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© Sam Ferreira. Global Patterns Unsustainable exploitation of biodiversity Rands et al. 2010. Science 329: 1298-1303 End of the line – imagine a world.

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Presentation on theme: "© Sam Ferreira. Global Patterns Unsustainable exploitation of biodiversity Rands et al. 2010. Science 329: 1298-1303 End of the line – imagine a world."— Presentation transcript:

1 © Sam Ferreira

2 Global Patterns Unsustainable exploitation of biodiversity Rands et al Science 329: End of the line – imagine a world without fish Large mammal declines in parks Craigie et al Biological Conservation 123: © Sam Ferreira

3 South Africa may do better sometimes 54% increasing or stable 4% decreasing Ferreira et al SANParks, South Africa

4 The Business of Ecosystem Services Carbon sequestration Community-based ecotourism Resource use – Harvesting – Hunting – Water quality Increased monetary-based values © Rudi van Aarde

5 A conflict of interest for conservationists? Biodiversity degrades with monetary-based approaches Conundrum for protected areas Protect biodiversity But also generate revenue © Sam Ferreira Mills & Waite Ecological Economics 68:

6 © Rudi van Aarde

7 Why is biodiversity important? It has livelihood links – Monetary – Non-monetary Threats to biodiversity threatens livelihoods © Adrian Shrader

8 Threats are drivers of Global Environmental Change Gaston et al Annual Review of Ecology, Evolution and Systematics 39: Reduction or Loss of Species in Protected Areas 22% Habitat Change Fire, prescribed burning, elephant damage, habitat loss and quality, starvation, declining resources 3% Climate Change Drought 6% Invasive species Fish stocking, bush encroachment 25% Over-Exploitation Hunting, removals for translocation 3% Pollution Affects resource availability 13% Disease 10% Predation 13% Unknown 54 % of cases involved more than one driver

9 Ocean acidification Since 1970 pH dropped by 0.1 Sea-level rise Cost 5-10% GDP Africa million people water stress by 2020 Rural agricultural yield drop by 50% by % more arid land by 2080 Climate Change as a Driver Intergovernmental Panel on Climate Change (IPPC): 4 th Report 2007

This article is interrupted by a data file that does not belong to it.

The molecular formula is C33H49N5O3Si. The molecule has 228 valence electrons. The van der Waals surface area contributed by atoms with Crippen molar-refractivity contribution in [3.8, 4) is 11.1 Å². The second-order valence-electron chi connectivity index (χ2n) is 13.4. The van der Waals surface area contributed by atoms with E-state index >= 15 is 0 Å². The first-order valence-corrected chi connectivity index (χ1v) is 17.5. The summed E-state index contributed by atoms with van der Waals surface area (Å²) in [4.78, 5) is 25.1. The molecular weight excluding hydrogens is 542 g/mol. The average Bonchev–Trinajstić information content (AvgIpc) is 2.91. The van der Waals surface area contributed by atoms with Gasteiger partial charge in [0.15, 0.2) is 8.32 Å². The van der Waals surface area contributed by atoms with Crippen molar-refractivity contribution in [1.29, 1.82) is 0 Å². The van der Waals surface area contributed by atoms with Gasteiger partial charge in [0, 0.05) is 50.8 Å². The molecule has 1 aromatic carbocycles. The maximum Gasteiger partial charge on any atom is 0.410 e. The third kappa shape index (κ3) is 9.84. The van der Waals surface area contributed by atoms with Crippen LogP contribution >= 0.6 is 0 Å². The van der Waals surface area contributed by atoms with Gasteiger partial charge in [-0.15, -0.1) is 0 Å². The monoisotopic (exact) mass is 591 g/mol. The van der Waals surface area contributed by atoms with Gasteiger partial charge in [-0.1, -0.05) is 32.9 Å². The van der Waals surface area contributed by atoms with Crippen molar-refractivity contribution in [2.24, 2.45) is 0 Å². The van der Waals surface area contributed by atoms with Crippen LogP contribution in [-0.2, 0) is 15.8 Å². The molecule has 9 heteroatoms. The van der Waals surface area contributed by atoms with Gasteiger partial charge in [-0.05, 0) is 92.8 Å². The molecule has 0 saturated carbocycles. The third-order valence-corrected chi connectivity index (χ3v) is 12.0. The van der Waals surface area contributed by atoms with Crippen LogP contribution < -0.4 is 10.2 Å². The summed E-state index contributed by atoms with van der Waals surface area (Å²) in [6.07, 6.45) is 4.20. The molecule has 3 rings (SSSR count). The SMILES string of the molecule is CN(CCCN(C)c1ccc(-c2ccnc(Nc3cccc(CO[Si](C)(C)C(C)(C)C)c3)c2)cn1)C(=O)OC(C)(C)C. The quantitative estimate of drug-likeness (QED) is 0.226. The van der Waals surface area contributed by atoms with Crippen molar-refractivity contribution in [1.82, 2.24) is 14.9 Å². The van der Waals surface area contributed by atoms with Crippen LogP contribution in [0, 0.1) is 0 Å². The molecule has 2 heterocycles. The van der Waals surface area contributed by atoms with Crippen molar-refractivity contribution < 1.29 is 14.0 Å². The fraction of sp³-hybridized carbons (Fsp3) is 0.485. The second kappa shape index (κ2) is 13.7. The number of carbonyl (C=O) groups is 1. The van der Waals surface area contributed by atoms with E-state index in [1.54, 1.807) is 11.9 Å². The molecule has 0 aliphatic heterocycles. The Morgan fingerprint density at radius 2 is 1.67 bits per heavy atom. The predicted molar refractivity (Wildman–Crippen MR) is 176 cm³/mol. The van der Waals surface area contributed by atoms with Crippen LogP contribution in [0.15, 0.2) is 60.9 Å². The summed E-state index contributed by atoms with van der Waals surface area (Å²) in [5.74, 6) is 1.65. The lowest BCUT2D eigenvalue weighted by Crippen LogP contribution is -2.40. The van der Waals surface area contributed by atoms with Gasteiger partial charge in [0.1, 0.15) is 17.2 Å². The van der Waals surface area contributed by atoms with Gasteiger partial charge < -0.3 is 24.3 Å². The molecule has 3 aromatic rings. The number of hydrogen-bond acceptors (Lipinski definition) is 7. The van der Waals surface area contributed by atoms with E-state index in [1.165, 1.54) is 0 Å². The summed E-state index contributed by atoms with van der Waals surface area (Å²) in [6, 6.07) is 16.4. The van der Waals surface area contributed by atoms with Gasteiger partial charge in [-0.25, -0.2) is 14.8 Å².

10 Plants on the move Moving upslope Moving downslope Number of species Altitudinal shift (m) 43% Ave. = 69m Le Roux & McGeoch Global Change Biology 14: Biodiversity consequences of Climate Change

11 Invasive Species as a Driver Invasive alien plants in Kruger Foxcroft & Richardson In Plant invasives. Blackhyus Publishers. Aerial extent of Opuntia stricta Foxcroft et al Diversity and Distribution 10: © Sam Ferreira

12 InvadedNot invaded Richness21.39 ± ± 2.32* Abundance67.49 ± ± 18.88* Homogenization0.008 ± ± 0.002** Biodiversity consequences of Invasive Species Impact of the Argentine ant on native Fynbos ants © Melodie McGeogh McGeoch, Unpublished data

13 Over-exploitation as a Driver What does it mean? Populations harvested unsustainably - Reproduction cannot compensate for mortalities Wilcove et al BioScience 48: Resource quality change Food and Agriculture Organization of the United Nations 2007 Conceptual driver Tragedy of the commons - Increase of individual resources - e.g. herd of cows - Detriment of common resources - e.g. communal fodder Hardin Science 162: Frank et al Science 308: 1621–1623

14 Dissolved inorganic nitrogen Time NO NO 2 18/25 cases, 7** Time PO 4 3 Phosphorous 23/25 cases, 14** Fertilizer use Effluent deVilliers & Thiart South African Journal of Science 103: State of South Africa’s River Systems Pollution as a Driver © Melodie McGeogh